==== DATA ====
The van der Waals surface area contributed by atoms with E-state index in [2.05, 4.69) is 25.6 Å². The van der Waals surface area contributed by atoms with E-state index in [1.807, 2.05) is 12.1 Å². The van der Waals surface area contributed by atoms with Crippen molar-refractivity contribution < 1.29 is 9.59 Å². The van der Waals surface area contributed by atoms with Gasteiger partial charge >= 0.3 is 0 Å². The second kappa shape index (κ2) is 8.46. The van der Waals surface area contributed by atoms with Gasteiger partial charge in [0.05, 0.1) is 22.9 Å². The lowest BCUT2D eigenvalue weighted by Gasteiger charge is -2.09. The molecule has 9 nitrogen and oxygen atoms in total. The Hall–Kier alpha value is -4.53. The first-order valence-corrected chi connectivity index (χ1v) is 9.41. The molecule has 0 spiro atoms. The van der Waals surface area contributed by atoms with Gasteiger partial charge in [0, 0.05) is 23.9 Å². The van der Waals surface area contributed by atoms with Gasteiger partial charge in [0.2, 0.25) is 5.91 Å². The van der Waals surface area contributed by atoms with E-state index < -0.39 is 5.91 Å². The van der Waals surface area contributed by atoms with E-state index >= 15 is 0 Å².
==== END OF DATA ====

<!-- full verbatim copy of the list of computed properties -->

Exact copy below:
The van der Waals surface area contributed by atoms with E-state index in [2.05, 4.69) is 25.6 Å². The van der Waals surface area contributed by atoms with E-state index in [1.807, 2.05) is 12.1 Å². The van der Waals surface area contributed by atoms with Crippen molar-refractivity contribution < 1.29 is 9.59 Å². The van der Waals surface area contributed by atoms with Gasteiger partial charge >= 0.3 is 0 Å². The second kappa shape index (κ2) is 8.46. The van der Waals surface area contributed by atoms with Gasteiger partial charge in [0.05, 0.1) is 22.9 Å². The lowest BCUT2D eigenvalue weighted by Gasteiger charge is -2.09. The molecule has 9 nitrogen and oxygen atoms in total. The Hall–Kier alpha value is -4.53. The first-order valence-corrected chi connectivity index (χ1v) is 9.41. The molecule has 0 spiro atoms. The van der Waals surface area contributed by atoms with Gasteiger partial charge in [0, 0.05) is 23.9 Å². The van der Waals surface area contributed by atoms with Gasteiger partial charge in [0.2, 0.25) is 5.91 Å². The van der Waals surface area contributed by atoms with E-state index < -0.39 is 5.91 Å². The van der Waals surface area contributed by atoms with E-state index >= 15 is 0 Å².